Australia news June 30, 2014

Day-night Test likely next year

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Australia and New Zealand appear almost certain to play the first day-night Test with a pink ball next year, after discussions progressed between the two countries last week. Adelaide and Hobart are the two possible venues for the inaugural match, which is likely to take place in November 2015, despite some concerns arising from players after pink-ball trials in the Sheffield Shield last summer.

A further round of day-night Shield games will be played this season and New Zealand are also set to undertake their own trials, though not in first-class cricket, as the inexorable push towards a day-night Test continues. Although some Shield players had no problems with the pink ball, others reported trouble seeing the ball or its seam, and there were concerns about how quickly it softened and lost its swing.

All three matches lasted into the fourth day and Cricket Australia's chief executive James Sutherland said the most encouraging aspect of the day-night trials was that the scores were consistent with the rest of the Shield season. However, he conceded that a pink ball was unlikely ever to behave exactly like a red ball and that "everyone is going to need to be accepting" of that.

"What we learnt from that last year is that there are no really obvious reasons why we shouldn't be continuing to progress with our intent around day-night Test match," Sutherland said. "We're certainly very excited about the concept and we're serious about really properly pushing ahead now.

"The pink ball, just like the white ball, doesn't behave exactly the same as the red ball. But ... the ball is the same for both teams. What we were pleased about was that in looking at the Shield results from this round that we played, the statistics in terms of runs and wickets were very much on par with average for the whole Shield season last year. There weren't any rogue behaviours.

"I don't think we're ever going to get to a stage where everyone is completely satisfied or comfortable with it. If we go back 30-odd years in time when the first ever day-night one-day internationals were played, I'm sure there was that same level of trepidation that some stakeholders including players might have had about day-night one-day cricket and white balls."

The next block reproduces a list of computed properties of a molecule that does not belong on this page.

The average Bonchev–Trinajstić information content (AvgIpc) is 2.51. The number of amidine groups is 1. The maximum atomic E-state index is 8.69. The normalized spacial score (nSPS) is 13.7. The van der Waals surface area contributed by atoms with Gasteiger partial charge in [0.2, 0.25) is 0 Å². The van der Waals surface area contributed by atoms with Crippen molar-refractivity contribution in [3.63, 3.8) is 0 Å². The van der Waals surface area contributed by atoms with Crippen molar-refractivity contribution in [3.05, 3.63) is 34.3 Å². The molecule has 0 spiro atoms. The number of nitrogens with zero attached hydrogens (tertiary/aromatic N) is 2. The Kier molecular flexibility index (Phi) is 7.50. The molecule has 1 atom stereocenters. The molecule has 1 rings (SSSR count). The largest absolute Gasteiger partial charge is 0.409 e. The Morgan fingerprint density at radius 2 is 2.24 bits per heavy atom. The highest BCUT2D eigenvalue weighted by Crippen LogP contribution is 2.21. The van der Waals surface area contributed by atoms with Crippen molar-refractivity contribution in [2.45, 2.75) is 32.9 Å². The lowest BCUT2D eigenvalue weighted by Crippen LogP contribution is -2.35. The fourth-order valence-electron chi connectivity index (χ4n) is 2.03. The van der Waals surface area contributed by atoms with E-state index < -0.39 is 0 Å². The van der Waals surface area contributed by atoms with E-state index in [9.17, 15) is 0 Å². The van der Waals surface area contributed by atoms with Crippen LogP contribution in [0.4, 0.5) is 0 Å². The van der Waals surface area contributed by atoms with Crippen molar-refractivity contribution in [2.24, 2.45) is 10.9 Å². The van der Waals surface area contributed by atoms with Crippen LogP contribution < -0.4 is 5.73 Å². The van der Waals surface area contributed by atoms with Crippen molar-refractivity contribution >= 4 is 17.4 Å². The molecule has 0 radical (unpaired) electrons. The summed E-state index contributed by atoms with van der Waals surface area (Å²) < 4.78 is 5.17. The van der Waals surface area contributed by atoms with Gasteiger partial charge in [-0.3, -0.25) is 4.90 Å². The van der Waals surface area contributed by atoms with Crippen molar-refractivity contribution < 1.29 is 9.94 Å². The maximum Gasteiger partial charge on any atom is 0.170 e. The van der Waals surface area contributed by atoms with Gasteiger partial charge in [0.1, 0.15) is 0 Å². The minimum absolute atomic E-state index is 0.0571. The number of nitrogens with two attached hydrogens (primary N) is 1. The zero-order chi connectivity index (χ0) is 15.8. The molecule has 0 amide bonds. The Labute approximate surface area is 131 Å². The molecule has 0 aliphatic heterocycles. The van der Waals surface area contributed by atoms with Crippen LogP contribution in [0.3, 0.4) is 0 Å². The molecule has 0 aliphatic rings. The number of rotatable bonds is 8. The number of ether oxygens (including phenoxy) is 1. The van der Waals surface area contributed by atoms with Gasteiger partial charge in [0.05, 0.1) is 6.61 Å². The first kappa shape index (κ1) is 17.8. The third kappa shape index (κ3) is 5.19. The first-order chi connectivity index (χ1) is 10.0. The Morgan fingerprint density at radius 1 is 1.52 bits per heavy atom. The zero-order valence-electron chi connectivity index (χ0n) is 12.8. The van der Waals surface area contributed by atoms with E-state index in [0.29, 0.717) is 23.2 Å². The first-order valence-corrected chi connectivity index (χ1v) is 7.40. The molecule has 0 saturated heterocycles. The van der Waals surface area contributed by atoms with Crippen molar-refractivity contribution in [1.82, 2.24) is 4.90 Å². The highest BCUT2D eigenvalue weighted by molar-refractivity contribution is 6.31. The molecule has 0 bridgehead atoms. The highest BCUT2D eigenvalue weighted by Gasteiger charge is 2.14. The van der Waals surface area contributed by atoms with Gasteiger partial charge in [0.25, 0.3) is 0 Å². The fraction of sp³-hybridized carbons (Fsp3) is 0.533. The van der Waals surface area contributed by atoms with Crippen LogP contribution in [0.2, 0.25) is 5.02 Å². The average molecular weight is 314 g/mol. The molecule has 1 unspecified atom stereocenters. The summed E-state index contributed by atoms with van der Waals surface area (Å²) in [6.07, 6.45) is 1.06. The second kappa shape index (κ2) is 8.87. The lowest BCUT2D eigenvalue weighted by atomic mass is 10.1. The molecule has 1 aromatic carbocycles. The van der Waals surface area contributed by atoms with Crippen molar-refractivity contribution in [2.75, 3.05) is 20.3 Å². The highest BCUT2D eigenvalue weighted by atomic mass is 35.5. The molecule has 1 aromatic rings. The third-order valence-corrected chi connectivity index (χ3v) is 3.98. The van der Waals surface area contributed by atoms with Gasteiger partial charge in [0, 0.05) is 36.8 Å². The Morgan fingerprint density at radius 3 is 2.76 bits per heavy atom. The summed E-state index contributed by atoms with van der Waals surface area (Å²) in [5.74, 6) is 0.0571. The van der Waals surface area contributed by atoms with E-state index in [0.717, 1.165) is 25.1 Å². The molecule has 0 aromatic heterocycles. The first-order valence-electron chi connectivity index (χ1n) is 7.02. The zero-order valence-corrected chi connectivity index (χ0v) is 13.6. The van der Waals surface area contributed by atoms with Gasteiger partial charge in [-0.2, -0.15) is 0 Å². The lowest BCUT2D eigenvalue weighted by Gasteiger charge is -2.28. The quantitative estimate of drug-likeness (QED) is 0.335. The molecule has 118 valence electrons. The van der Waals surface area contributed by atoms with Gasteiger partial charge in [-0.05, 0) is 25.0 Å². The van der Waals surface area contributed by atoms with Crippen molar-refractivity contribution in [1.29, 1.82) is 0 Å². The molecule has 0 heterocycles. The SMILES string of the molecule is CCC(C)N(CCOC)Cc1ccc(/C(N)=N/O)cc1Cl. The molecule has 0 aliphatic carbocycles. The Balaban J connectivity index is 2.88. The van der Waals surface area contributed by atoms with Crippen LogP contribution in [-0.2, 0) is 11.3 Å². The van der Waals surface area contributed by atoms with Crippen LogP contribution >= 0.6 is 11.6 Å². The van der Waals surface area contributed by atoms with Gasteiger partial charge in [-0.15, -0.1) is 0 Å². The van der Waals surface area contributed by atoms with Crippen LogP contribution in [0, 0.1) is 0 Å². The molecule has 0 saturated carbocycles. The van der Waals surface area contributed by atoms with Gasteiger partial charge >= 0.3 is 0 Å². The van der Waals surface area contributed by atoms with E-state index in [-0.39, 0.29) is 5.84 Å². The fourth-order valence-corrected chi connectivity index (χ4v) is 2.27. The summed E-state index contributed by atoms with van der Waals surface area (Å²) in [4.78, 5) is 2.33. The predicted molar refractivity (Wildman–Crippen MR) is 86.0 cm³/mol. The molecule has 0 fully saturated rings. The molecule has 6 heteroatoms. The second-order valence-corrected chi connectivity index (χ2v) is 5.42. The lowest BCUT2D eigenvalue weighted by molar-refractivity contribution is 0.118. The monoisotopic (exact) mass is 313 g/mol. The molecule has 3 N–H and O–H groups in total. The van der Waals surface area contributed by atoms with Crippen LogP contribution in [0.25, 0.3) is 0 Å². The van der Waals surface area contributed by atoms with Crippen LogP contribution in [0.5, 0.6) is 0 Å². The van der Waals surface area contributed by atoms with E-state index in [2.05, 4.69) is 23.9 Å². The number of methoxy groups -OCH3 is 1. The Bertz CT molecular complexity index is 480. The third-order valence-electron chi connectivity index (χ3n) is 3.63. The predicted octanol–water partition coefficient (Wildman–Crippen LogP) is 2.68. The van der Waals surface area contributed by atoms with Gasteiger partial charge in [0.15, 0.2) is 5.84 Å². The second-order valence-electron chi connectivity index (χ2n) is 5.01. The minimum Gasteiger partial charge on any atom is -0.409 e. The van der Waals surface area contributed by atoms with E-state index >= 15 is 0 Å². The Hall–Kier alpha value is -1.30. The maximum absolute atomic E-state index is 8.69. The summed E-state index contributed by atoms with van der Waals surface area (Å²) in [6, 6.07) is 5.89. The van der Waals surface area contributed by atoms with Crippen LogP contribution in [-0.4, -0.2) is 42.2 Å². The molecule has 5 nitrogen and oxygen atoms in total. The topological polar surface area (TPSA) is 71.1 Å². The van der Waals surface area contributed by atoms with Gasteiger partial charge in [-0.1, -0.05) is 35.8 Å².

For Cricket Australia, the move is in part about maximising revenue. While the traditional Boxing Day and New Year's Tests in Melbourne and Sydney would remain unaffected, CA wants to bring more fans through the gates outside of summer holiday periods. The idea is that spectators would be more likely to attend Tests if they could turn up after work and see most of the day's play.

Then there is the major drawcard of boosting television audiences, as is already the case with the WACA Test, which attracts higher ratings because Perth's time-zone means the Test airs in the eastern states in prime time. However, Sutherland was at pains to suggest that it was not simply a money-making exercise and that Test cricket's health would be boosted by the move.

"Players are often quite concerned about changes in the way the game is played," he said. "That creates an all-the-more-important reason for us to consult with them so they understand where we're going and why it is.

"Whilst there may be some trepidation or concern about the pink ball and what impact it has on the game itself, I think it's really important that we continue to keep the big picture in mind and understand that in certain parts of the world the game of Test cricket is not as strong as it once was. If there are things we can do to enhance Test cricket to make it more popular, then that needs to be our ultimate aim. The last thing we want is to see Test cricket withering on the vine."

David White, the chief executive of New Zealand Cricket, said his discussions with Sutherland around the idea last week were positive and that NZC was keen to give day-night Test cricket a go. He said it was "critical" the pink ball behaved as closely as possible to the red ball, but that Test cricket had a history of adapting to suit the times.